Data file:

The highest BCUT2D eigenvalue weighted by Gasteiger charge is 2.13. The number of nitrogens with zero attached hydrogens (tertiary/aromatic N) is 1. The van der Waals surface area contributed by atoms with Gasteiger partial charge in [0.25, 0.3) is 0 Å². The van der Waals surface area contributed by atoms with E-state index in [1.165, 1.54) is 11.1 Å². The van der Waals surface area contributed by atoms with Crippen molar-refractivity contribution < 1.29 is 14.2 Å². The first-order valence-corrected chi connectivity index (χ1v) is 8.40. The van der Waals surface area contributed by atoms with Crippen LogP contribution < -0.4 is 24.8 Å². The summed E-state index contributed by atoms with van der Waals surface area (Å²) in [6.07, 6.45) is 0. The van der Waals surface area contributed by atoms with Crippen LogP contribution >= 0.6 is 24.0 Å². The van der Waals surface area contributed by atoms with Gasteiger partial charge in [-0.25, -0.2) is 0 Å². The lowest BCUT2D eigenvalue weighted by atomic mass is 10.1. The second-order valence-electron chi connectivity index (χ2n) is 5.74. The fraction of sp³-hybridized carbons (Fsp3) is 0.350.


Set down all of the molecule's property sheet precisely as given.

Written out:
The highest BCUT2D eigenvalue weighted by Gasteiger charge is 2.13. The number of nitrogens with zero attached hydrogens (tertiary/aromatic N) is 1. The van der Waals surface area contributed by atoms with Gasteiger partial charge in [0.25, 0.3) is 0 Å². The van der Waals surface area contributed by atoms with E-state index in [1.165, 1.54) is 11.1 Å². The van der Waals surface area contributed by atoms with Crippen molar-refractivity contribution < 1.29 is 14.2 Å². The first-order valence-corrected chi connectivity index (χ1v) is 8.40. The van der Waals surface area contributed by atoms with Crippen LogP contribution < -0.4 is 24.8 Å². The summed E-state index contributed by atoms with van der Waals surface area (Å²) in [6.07, 6.45) is 0. The van der Waals surface area contributed by atoms with Crippen LogP contribution >= 0.6 is 24.0 Å². The van der Waals surface area contributed by atoms with Gasteiger partial charge in [-0.25, -0.2) is 0 Å². The lowest BCUT2D eigenvalue weighted by atomic mass is 10.1. The second-order valence-electron chi connectivity index (χ2n) is 5.74. The fraction of sp³-hybridized carbons (Fsp3) is 0.350.